Recently on a visit to one of our security operation centers (SOCs) in Boston, I had an occasion to stop and reflect. I was overcome with feelings of connectedness, gratitude, sadness, and optimism at once.
Recent census numbers from my home city, Cleveland, represented a sad and real truth: 54 percent of all Cleveland school children live in poverty, a marked second place in the nation. Cleveland comes up high in many lists these days, and there is much excitement regarding its renaissance, reinvention, 2016 RNC convention, and various major sports team attention. I am really proud of that. However, this particular poverty statistic and standing causes me to become more connected to my Community and to continue to take action.
In Boston, on Park Street by the famous Park Street Church at the corner of the Boston Common, I was reminded of theologian Thomas Merton’s connection experience at the corner of Fourth and Walnut in Louisville, Ky. , where he experienced and then scribed, on March 19, 1958:
“In Louisville, at the corner of Fourth and Walnut, in the center of the shopping district, I was suddenly overwhelmed with the realization that I loved all those people , that they were mine and I theirs, that we could not be alien to one another even though we were total strangers. It was like waking from a dream of separateness, of spurious self-isolation in a special world, the world of renunciation and supposed holiness. … This sense of liberation from an illusory difference was such a relief and such a joy to me that I almost laughed out loud. … I have the immense joy of being man, a member of a race in which God Himself became incarnate. As if the sorrows and stupidities of the human condition could overwhelm me, now I realize what we all are. And if only everybody could realize this! But it cannot be explained. There is no way of telling people that they are all walking around shining like the sun.”
Merton, like I, often experienced the terrific realization that comes simply from being a human and from being united with, not separated from, ALL others especially those who seemingly have or hold less in common with us or who do not agree or stand with us. Added Merton: “Then it was as if I suddenly saw the secret beauty of their hearts, the depths of their hearts, where neither sin nor desire nor self-knowledge can reach, the core of their reality, the person that each one is in God’s eyes. If only they could all see themselves as they really are. If only we could see each other that way all the time.”
I am always reminded that there is so much I can do in order to be there for others in the place where they stand or sit. Those in need such as the homeless, are indeed my brothers and sisters, and I can surely feed them and serve them in many ways. We all can. We can all volunteer at breadlines and shower programs, teach life skills and tutor, serve at hospices for the dying poor and donate monies and time to food banks, detox, and mental health centers and groups and donate clothes for example.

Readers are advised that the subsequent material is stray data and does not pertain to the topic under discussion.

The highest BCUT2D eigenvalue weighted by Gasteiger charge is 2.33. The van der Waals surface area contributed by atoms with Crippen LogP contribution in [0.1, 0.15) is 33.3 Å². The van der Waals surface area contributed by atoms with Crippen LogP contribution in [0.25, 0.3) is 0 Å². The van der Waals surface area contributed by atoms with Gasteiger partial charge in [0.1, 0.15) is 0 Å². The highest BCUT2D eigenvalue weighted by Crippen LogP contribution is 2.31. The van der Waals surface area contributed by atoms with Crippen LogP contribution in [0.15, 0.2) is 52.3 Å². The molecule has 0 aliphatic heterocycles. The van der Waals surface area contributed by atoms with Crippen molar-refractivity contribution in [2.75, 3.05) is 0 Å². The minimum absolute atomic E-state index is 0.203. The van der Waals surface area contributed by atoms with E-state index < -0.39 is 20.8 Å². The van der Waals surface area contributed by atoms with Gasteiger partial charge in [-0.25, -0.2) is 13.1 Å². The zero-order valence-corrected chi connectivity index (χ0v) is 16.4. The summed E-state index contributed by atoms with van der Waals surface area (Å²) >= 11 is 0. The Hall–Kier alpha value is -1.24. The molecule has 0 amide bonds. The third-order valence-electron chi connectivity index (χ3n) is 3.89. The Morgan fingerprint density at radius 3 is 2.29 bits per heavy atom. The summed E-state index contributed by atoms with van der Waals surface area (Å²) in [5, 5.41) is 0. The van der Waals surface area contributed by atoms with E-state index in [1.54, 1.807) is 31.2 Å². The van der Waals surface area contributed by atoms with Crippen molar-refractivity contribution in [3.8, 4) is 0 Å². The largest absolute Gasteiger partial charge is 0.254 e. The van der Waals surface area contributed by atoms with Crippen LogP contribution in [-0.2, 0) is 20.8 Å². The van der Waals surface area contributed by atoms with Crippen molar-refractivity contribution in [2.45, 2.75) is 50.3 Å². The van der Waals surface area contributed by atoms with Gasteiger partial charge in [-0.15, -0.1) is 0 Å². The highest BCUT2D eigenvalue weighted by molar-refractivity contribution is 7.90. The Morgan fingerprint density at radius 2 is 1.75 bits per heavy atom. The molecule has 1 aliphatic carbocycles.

This year I have chosen to support the United Way in its campaign. The United Way service is a strong commitment personally and professionally by my company and me to participate in adding building blocks to an improved community and quality of life. Education, income, and health are the building blocks it focuses on, and the Cleveland Schools will be better for it while poverty can be addressed and its impact reduced over time.
I have and continued to connect to our community in many ways. I would not encourage or ask others to do things I have not done myself or in which I have not included my family, friends, and business. The rewards and payback are amazing. We can write about our experiences and encourage others to do the same. Here is a recent piece I wrote for CBC Magazine.
Take the risk to speak of the value of being connected to others. Answer the call to connect and thrive. Live in a mindset of prosperity for all. Business can help drive America.
During the 1990s I volunteered for five consecutive years at the bread line at St. Malachi’s in Cleveland. I spent practically every Wednesday from noon to 3 p.m. there, even sleeping one Saturday night each month at the hospice to relieve caregivers. I learned many life lessons while serving there, most of which were taught by Father Paul Hritz. I was honored and privileged in that time to have served under his guidance in the bread line, at the Monday night meal, the clothing center, the shower program for the homeless, the detox center, and Malachi House.
”The persons we serve at Malachi House are not patients, they are residents,” Father Hritz would say. This helped remind and affirm to me the idea to know whom you serve in life, to hold dignity and respect high for all. Yet another big one was, “You are not serving and feeding, you are being fed. You are being served.” These were such life-giving experiences that gave my life meaning. It is impactful in an amazing way to be empowered to serve in a very particular way and to live it out.
Merton wrote, “Our job is to love others without stopping to inquire whether or not they are worthy. That is not our business and, in fact, it is nobody’s business. What we are asked to do is to love, and this love itself will render both ourselves and our neighbors worthy if anything can.”
Link to CBC Magazine: http://cbcmagazine.com/2014/10/16/kevin-goodman-called-to-connect-and-serve/